Witches

February 27, 2011 at 1:22 pm (Faery tales, Musicals) (, , , , , , , , , , , , , , , , , , , , )

My favourite musical is Wicked. I am a big fan of re-imaginings. For those of you unfamiliar with the story, Wicked is a prequel to The Wonderful Wizard of Oz and tells what was going on in Oz before Dorothy arrived.

These are the witches’ stories; mainly Elphaba (the wicked witch of the west) and Glinda (the good witch of the north).In the Oz books, there are four witches, one for each of the compass directions – north, east, south and west.

I have an affinity for witches, the misunderstood miscreants of fairy tales. Every fairy tale needs a villain and all too often, that villain is a witch. Witches are an easy way out to show the listener/reader what evil should look like.

Every mill town, pipe shop town, or coal town had a fortune-teller, widow women, usually … [her customers] never wondered why, if that eye really does see all, these women did not move out of an asbestos house. (p. 169) (The Prince of Frogtown by Rick Bragg. N.Y.: Alfred A. Knopf, 2008)

I’ve written here before about my views on witches, most recently in October 2010. As I said, I have an affinity, a feeling of kinship with these women. They are my fairy godmothers, my kin and my heart’s soul. They wove a protective web around my quietness and let me be who I was, who I am. They introduced me to life and books; see the post on my first library.

Another favourite portrayal of the witch is by Bernadette Peters, in the musical, Into the Woods. Into the Woods compresses four tales (Jack & the Beanstalk, Cinderella, Rapunzel, and Red Riding Hood with brief references to other tales) into the same woods/space where the witch dwells.

There had to be witches, too, in a forest like that. (p. 80)

(The Prince of Frogtown by Rick Bragg. N.Y.: Alfred A. Knopf, 2008)

For half a century, society has been telling me what I couldn’t be or do. I have let society dictate who I can be and what I can do. The older I get the less I care about society’s norms.

I want to be – I would have been in those times, those fairy tale worlds – an independent woman, an outcast, a solitary creature keeping her own counsel. This has not been and never will be easy.

This independence I crave and cultivate is both a blessing and a curse.

I envy my sisters their grandchildren. I never envied them for their children. I always felt that I have raised up many a child, working as I did in childcare; my nieces and nephews were mine as well as theirs. But there is continuity, a joy, in grandchildren that escapes me. I’m not quite sure why, what it is, this difference between child and grandchild.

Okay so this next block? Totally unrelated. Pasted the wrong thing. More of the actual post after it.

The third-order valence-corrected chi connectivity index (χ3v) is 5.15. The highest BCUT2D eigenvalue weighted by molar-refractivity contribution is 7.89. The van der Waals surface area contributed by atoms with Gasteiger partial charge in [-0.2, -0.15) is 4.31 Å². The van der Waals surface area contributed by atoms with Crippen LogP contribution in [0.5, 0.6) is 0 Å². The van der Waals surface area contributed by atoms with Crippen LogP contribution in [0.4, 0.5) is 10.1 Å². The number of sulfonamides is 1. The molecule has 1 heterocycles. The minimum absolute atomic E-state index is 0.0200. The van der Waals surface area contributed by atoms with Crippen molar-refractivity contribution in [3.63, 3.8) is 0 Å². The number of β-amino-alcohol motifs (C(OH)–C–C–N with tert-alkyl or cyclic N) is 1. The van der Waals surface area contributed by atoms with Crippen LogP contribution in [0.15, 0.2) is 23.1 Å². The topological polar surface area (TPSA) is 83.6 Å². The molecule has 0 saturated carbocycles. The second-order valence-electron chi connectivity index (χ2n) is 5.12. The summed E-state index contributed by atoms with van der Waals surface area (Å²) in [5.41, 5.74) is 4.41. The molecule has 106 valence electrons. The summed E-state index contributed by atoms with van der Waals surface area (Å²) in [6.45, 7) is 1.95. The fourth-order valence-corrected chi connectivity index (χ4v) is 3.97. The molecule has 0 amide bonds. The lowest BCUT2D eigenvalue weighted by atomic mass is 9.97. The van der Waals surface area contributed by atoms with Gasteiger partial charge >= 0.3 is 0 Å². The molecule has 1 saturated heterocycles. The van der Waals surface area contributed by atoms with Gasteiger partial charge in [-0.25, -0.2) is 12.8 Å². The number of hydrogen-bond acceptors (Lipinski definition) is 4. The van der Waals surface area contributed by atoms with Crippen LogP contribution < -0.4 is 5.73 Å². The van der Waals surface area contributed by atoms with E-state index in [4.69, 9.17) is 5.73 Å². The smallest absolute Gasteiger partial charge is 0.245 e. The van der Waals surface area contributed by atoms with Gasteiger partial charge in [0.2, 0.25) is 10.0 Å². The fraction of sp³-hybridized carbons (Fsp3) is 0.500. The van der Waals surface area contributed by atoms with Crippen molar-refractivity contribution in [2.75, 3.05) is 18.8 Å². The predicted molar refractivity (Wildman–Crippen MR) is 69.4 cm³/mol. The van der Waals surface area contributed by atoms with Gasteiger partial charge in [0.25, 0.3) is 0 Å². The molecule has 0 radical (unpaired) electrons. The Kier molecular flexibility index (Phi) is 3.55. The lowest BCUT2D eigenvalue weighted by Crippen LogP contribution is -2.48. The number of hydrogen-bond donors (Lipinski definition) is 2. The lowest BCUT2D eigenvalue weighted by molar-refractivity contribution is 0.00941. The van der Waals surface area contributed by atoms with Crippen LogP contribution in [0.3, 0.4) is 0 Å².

To sum up, the witch in Into the Woods, does it best. During the song, Last Midnight, she sings:

Told a little lie, stole a little gold, broke a little vow,
Had to get your Prince, had to get your cow,
Have to get your wish, doesn’t matter how..
Anyway, it doesn’t matter now.

No, of course, what really matters is the blame.
Somebody to blame.
Fine, if that’s the thing you enjoy, placing the blame,
If that’s the aim, give me the blame.

I’m not good, I’m not nice,
I’m just right.
I’m the witch.
You’re the world.
I’m the hitch, I’m what no one believes.
I’m the witch.

P.S. February 2011 is my Fairy Tale month. This is the last post, in this series, dealing with Fairy Tales.

P.S.S. For additional enjoyment, search for Fairy Tales at your local library; ask for them at your local bookstore or do a web search. A quick google search got me about 12,000,000 results. You’ll be amazed at the variety there is out there. I could give you names and links to follow but I believe you’ll enjoy the resources more if you do the search yourself.

P.S.S.S. Here is a final recommendation for you. Snow White: A Tale of Terror is a TV movie from 1997. Sigourney Weaver plays the stepmother/witch and is absolutely brilliant. It is another dark tale and definitely not for the squeamish. I would re-watch it tonight but the Oscars are on.

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4 Comments

  1. Suzanne said,

    I love the classic fairy tale witches. And re-imagined stories. I always want to discover the “other side” to their story. I’m really hoping to get to see Wicked on a trip to New York this summer.

    • solitaryspinster said,

      I’m lucky. Wicked will be here in my city in August. I’m impatiently waiting for tickets to become available. Oh, but to see it on Broadway – that would be amazing!

      gigi

  2. Analysis Of The Wiccan Rede said,

    […] Witches « Solitary Spinster […]

  3. Marion said,

    What a superb post! You’ve described so well how I’ve felt, it seems like forever. I’ve often described myself as a solitary hedge witch and I feel comfortable with it still, even though solitary is no longer what I am.

    I spent three years studying the Wiccan way…and I have discovered I work better alone, without all the ceremony. I loved the snippet from Last Midnight…it sums it up very nicely. Thank you for all the links!

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